We can’t do this alone. Change has to be collective. Build coalitions, coordinate efforts, and secure commitment, build momentum. Five days ago, the World Economic Forum launched a COVID action platform to mobilise stakeholders to protect lives and livelihoods. Leaders across sectors need to rally behind platforms such as this, or if they don’t exist, build them.  No single person or institution has the power to tackle this alone – so ask yourself “Who do I need to build alliances with? Who can we help?”

 

Lesson 2: Set the Direction.

 

In times of great turbulence we all need to know where we are heading next. So invest in establishing shared goals and common agendas. Find ways of leveraging mutual interests, those things that bind us together and build the bridges needed to combine efforts and mobilise resources. The European Union for example, is offering $164m in a global call for applications to unlock innovative solutions to tackle coronavirus. In doing so, it is shaping the agenda by harnessing the energy of startups and the power of tech. Bravo!

 

Lesson 3: Make it Matter.

 

Get in front of the narrative, connect to the realities of people’s lives and concerns. Build a compelling, optimistic case for working together through shared struggles and volatile times. This recent letter is a great example – in a highly unusual move, the major supermarkets in the UK hastily forged a new coalition to plead for calm in response to outbreaks of panic buying. Local support groups are already springing up around the country to help provide basic groceries for the needy. We need more!

 

Lesson 4: Change the incentives.

 

Make change make sense for the majority. Build the structures and test nudges that incentivise and support new behaviours and ways of operating. Two weeks ago many of us couldn’t imagine saying ‘Let’s have that very important meeting virtually rather than face to face’. Now the real question is ‘Which platform do we use?’. Who isn’t now washing their hands a dozen times a day (and if its you, you should!). Our point is; explore and experiment with ways in which the everyday choices we all make might be better harnessed, aligned or leveraged for the fight ahead of us.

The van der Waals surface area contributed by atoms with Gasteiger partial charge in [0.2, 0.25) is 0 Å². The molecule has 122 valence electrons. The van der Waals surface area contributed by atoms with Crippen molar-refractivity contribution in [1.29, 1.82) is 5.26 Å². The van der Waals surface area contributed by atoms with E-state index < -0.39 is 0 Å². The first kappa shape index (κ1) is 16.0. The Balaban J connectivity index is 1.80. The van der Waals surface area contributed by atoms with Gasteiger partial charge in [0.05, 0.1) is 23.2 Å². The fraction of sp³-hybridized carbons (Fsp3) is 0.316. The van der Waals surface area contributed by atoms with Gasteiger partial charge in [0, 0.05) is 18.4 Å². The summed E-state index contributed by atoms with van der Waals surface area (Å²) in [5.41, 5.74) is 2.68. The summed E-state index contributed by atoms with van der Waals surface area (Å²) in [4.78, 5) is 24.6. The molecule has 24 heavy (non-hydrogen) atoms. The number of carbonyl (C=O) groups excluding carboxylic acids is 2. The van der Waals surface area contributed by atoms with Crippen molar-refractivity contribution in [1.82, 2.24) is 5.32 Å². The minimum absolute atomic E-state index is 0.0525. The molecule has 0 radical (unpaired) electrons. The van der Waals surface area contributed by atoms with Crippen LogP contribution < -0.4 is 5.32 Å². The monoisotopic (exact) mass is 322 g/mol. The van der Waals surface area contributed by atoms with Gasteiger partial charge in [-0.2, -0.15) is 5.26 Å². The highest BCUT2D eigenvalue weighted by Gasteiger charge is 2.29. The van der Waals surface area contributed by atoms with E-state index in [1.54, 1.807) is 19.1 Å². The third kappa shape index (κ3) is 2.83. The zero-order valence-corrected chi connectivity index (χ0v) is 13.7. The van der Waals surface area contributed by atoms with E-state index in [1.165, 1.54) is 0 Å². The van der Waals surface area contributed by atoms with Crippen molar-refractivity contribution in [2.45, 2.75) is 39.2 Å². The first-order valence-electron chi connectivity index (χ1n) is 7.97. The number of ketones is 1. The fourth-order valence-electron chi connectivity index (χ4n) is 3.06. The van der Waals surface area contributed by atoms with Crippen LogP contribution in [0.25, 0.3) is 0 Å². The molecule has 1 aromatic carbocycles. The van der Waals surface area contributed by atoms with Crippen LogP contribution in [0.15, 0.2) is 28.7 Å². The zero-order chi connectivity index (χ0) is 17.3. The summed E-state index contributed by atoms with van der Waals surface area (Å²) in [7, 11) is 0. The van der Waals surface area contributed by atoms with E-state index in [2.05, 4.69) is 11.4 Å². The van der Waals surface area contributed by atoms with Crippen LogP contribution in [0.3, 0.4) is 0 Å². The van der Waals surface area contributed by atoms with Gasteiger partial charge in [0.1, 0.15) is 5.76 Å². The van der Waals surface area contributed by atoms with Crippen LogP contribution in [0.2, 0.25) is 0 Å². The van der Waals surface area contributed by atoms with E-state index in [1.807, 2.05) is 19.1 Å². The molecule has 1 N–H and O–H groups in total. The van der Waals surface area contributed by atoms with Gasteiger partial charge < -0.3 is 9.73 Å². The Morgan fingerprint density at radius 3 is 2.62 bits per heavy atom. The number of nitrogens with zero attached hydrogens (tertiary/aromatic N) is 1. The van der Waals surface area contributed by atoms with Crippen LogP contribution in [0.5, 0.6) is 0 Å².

Lesson 5: Learn as you go. 

 

Build shared understanding, make data available, call out fake news and false information, prototype, test and adapt. Arm your people with better knowledge to enable better, swifter decision making. For instance, the Harvard Business Review sets out a range of examples in which businesses are moving quickly to understand the risks facing their supply chains, and offers practical approaches to managing sourcing risks more effectively.

 

In times of such extraordinary change, when reality is stumbling and shifting before our very eyes, the approaches we normally take – of predicting, planning and executing – simply won’t work. Now is the moment to let them go (beware, they won’t go easily!). Instead, we encourage you to take a deep breath and bravely step forth…  sensing, probing, trying and failing, learning, adapting and bringing others along as you go. And as you forge new paths, you will release the magic and the potential of building the collective, adaptive capacity that all of us need… to respond to anything that comes.

 

We shall make the path as we walk together. Onward!

 

This great piece was written by Ikigai member, Hamish Wilson who is the founding director of Wasafiri Consulting. We are grateful to Hamish for providing us with direction and motivation to forge a path for the future.